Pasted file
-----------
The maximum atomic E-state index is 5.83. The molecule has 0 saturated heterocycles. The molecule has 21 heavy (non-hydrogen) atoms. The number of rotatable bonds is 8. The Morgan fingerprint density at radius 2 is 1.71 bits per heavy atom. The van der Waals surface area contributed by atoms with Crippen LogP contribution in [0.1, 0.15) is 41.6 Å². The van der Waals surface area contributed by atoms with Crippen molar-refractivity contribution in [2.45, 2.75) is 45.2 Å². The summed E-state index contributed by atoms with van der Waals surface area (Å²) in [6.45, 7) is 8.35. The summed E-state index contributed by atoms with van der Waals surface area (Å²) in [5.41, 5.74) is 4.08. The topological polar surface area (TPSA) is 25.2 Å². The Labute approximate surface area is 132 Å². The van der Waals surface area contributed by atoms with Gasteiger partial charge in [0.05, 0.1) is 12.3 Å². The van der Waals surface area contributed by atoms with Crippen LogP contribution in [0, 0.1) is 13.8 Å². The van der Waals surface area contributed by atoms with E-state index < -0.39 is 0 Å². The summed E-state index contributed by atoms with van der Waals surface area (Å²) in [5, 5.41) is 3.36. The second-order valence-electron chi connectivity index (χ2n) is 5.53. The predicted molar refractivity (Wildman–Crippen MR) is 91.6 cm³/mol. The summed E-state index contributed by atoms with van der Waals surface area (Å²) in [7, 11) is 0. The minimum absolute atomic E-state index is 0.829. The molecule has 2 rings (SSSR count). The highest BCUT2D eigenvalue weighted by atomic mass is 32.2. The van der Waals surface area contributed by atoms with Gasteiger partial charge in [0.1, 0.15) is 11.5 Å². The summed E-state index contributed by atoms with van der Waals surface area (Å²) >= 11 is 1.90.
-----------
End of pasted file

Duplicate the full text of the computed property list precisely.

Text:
The maximum atomic E-state index is 5.83. The molecule has 0 saturated heterocycles. The molecule has 21 heavy (non-hydrogen) atoms. The number of rotatable bonds is 8. The Morgan fingerprint density at radius 2 is 1.71 bits per heavy atom. The van der Waals surface area contributed by atoms with Crippen LogP contribution in [0.1, 0.15) is 41.6 Å². The van der Waals surface area contributed by atoms with Crippen molar-refractivity contribution in [2.45, 2.75) is 45.2 Å². The summed E-state index contributed by atoms with van der Waals surface area (Å²) in [6.45, 7) is 8.35. The summed E-state index contributed by atoms with van der Waals surface area (Å²) in [5.41, 5.74) is 4.08. The topological polar surface area (TPSA) is 25.2 Å². The Labute approximate surface area is 132 Å². The van der Waals surface area contributed by atoms with Gasteiger partial charge in [0.05, 0.1) is 12.3 Å². The van der Waals surface area contributed by atoms with Crippen LogP contribution in [0, 0.1) is 13.8 Å². The van der Waals surface area contributed by atoms with E-state index < -0.39 is 0 Å². The summed E-state index contributed by atoms with van der Waals surface area (Å²) in [5, 5.41) is 3.36. The second-order valence-electron chi connectivity index (χ2n) is 5.53. The predicted molar refractivity (Wildman–Crippen MR) is 91.6 cm³/mol. The summed E-state index contributed by atoms with van der Waals surface area (Å²) in [7, 11) is 0. The minimum absolute atomic E-state index is 0.829. The molecule has 2 rings (SSSR count). The highest BCUT2D eigenvalue weighted by atomic mass is 32.2. The van der Waals surface area contributed by atoms with Gasteiger partial charge in [0.1, 0.15) is 11.5 Å². The summed E-state index contributed by atoms with van der Waals surface area (Å²) >= 11 is 1.90.